The news that a gunman killed 19 students and 2 teachers at an elementary school in Uvalde, Texas is bringing new attention to the question of school safety.
A presciently scheduled May 13 session of a virtual conference on school safety organized by the Harvard Program on Education Policy and Governance was titled “What can be done about school shootings?”
Panelist Katherine Newman, author of Rampage: The Social Roots of School Shootings, noted that “rampage school shootings are a subset of gun violence on school campuses. They are not the whole story by any means. And in fact, they are different in some striking respects from background violence in cities and even on school campuses.”
“Rampage school shootings, at least at the point we were studying them, tend to take place in communities high on social capital, very high on social capital,” said Newman, who is also system chancellor for academic programs at the University of Massachusetts. She asked, “how do we make it easier for people who hear troubling information to come forward and for that information to be properly investigated? Because there was a lot of information circulating. There generally is. And the best hope for interdicting school rampage shootings is making it possible for that information to be acted on.”
Peter Langman, a researcher with the United States Secret Service and author of the books School Shooters and Why Kids Kill, said installing metal detectors at school entryways was no solution.
“My concern is if schools are putting a lot of time and effort into what’s called target hardening, making it harder for intruders to get in or for a gun to get in, they may not be doing threat assessment. They may think they’ve handled the problem. And what a lot of people forget is many school shootings have been wholly or partly outside,” he said.
Said Langman, “If you’re not tapping into what your students know with anonymous tip line, if you’re not getting the information you need to stay on top of safety issues, hardening the target is not going to keep people safe.”
A May 13 panel of a virtual conference on school safety organized by the Harvard Program on Education Policy and Governance was titled “What can be done about school shootings?”
A third panelist, Dewey Cornell, a professor at the University of Virginia, agreed. “We’re spending far too much on security measures and not enough on school counselors, approaches that create a softer, more welcoming environment in our schools, not a harder one. And the research bears it out. That the schools with the target hardening measures are not statistically safer and the students and teachers don’t feel safer either.”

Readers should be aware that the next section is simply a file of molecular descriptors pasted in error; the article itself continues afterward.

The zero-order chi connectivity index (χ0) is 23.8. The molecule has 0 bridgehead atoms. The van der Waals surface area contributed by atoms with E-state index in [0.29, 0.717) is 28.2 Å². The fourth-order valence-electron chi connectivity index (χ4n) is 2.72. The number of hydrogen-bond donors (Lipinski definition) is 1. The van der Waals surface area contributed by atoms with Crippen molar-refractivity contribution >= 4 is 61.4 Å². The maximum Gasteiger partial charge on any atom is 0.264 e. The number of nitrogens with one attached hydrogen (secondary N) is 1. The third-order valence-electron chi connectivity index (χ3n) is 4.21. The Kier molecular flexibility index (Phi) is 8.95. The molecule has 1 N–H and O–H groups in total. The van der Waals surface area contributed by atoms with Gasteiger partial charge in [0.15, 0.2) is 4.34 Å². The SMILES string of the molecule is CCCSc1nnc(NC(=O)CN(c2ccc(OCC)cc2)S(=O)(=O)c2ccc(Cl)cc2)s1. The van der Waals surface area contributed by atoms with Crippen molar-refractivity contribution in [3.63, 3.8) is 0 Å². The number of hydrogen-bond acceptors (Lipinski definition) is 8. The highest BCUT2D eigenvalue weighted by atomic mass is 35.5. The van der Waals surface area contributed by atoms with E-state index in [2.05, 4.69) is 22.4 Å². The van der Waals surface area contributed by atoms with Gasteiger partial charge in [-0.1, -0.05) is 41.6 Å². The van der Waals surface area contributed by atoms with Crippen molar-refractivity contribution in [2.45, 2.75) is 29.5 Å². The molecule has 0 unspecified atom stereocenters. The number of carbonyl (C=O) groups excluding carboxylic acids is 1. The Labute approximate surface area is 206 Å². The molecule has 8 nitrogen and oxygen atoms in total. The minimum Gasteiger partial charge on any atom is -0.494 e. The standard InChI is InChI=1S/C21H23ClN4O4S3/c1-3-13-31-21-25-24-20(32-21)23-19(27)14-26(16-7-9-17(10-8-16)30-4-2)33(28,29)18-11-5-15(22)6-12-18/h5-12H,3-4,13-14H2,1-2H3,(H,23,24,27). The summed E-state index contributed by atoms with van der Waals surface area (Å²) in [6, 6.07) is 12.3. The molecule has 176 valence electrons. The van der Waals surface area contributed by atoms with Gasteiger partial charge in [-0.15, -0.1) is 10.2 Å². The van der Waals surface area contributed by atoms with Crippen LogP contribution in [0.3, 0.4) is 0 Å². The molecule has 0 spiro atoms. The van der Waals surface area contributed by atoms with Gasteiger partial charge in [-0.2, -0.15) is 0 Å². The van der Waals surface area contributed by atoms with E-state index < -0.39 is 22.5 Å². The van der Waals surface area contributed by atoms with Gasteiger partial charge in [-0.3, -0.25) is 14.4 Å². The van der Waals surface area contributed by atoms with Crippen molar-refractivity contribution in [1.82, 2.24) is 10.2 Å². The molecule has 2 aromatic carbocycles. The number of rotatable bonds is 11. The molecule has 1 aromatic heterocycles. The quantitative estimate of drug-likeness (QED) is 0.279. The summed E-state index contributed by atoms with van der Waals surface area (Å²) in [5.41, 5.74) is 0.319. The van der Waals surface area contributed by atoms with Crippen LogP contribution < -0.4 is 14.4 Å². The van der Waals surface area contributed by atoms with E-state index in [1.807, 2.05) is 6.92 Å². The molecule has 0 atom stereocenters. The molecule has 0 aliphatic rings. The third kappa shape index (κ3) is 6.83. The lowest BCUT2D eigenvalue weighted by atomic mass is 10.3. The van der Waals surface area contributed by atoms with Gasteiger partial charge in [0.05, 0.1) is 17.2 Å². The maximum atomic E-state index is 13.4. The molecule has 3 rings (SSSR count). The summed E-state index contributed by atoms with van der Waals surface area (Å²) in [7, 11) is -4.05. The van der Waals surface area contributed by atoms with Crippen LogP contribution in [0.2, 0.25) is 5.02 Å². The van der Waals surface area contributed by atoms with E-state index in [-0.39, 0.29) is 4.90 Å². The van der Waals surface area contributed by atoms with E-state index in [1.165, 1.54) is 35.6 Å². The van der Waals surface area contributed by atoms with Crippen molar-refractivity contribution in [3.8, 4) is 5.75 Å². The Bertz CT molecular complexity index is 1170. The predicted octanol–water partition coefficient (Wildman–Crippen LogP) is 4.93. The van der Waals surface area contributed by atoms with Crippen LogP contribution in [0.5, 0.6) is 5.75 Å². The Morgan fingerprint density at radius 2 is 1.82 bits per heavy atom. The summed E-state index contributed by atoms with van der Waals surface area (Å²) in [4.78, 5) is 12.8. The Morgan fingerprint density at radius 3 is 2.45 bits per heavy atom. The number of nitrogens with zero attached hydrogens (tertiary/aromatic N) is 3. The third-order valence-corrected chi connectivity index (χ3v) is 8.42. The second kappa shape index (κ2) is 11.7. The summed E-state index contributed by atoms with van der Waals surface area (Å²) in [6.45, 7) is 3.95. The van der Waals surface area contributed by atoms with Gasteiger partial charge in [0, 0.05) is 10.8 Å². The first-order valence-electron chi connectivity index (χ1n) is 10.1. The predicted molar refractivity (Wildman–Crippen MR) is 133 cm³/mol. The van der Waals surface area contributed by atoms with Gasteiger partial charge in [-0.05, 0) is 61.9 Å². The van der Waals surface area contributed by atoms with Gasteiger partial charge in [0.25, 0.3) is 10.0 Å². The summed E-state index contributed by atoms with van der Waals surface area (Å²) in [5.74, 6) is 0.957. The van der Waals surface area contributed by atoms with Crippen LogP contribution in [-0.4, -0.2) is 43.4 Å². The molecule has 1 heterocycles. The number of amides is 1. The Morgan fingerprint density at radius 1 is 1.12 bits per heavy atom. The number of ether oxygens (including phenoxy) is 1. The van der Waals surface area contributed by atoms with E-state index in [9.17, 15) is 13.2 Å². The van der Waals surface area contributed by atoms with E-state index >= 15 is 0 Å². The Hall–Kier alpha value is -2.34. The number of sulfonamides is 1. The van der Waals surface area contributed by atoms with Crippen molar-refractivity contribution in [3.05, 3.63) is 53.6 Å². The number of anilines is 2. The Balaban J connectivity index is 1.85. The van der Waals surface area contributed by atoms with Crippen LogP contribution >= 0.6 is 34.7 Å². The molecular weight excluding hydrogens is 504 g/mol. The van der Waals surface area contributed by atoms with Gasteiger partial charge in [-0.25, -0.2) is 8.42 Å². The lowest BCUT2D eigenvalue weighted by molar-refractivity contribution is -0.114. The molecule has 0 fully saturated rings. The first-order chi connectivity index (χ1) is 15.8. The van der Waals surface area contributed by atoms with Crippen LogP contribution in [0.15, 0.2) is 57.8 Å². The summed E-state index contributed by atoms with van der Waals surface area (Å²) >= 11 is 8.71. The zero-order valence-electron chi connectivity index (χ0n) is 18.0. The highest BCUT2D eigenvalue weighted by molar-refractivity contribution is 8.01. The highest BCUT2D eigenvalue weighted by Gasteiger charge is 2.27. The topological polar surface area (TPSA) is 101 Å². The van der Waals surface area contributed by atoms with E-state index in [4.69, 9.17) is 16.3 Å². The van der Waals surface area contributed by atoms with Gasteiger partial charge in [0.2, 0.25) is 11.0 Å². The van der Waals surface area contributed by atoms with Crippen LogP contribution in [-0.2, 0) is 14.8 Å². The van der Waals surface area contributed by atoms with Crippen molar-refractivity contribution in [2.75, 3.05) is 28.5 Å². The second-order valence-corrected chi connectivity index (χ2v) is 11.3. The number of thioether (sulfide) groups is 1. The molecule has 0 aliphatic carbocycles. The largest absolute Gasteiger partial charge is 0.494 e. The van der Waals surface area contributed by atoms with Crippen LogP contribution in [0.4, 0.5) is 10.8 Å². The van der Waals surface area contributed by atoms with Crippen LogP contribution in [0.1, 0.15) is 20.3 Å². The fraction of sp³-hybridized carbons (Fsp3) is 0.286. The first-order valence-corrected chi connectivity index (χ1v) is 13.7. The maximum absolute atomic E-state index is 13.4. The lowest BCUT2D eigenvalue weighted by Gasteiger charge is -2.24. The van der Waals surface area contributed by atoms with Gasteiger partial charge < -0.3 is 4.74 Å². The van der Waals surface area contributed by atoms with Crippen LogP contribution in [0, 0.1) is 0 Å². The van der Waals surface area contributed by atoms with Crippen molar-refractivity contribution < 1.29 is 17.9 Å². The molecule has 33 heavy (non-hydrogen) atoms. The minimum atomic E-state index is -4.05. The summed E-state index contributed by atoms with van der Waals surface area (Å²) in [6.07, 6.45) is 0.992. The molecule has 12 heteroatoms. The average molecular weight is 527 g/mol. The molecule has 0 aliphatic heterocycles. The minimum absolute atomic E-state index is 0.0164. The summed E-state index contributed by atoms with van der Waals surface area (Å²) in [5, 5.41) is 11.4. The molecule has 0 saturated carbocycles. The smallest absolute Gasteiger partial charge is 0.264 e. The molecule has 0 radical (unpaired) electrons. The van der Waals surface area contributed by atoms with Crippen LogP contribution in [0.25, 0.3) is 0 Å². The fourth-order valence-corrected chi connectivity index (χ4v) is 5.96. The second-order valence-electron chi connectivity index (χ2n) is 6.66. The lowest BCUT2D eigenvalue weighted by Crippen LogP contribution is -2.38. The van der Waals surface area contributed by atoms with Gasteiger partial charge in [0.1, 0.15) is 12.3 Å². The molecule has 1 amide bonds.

In May of 2019, I reported from New Hampshire for Education Next that, “School shootings are shaping up as a big issue on the Democratic campaign trail.”
Joe Biden and Kamala Harris, who were then rival candidates for the Democratic presidential nomination, were both emphasizing the issue. “I’m the only guy ever, nationally, to beat the NRA,” Biden said while campaigning in Nashua, N.H. “Look, the Second Amendment exists, but it doesn’t say you can own any weapon you want,” Biden said. “If you own a gun, put a damn trigger lock on it. Put it in a case.”
In May 2019, Biden called the gun issue his “single biggest priority in terms of dealing with the concerns of young people right now.”
Talking to reporters after the event, Biden said he was open to a “federal gun licensing system” or weapons that required their owner’s fingerprint to unlock. He said the biggest political obstacle to gun control law wasn’t gun owners or the National Rifle Assocation but “gun manufacturers. That’s where the money is.”
Also in May 2019, Harris said as president, she’d give Congress 100 days to act, but if it didn’t she’d take executive action to “ban the import of assault weapons into our country.”
An article in the Spring 2019 issue of Education Next (“Protecting Students from Gun Violence”), said that “target hardening” actions might contribute to student anxiety. “Some students might feel safer and calmer in hardened environments, but it is equally plausible that intensive security procedures send the message that schools are unsafe, fearful places, thus adding an element of stress to the learning environment,” the article said.
Ira Stoll is managing editor of Education Next.
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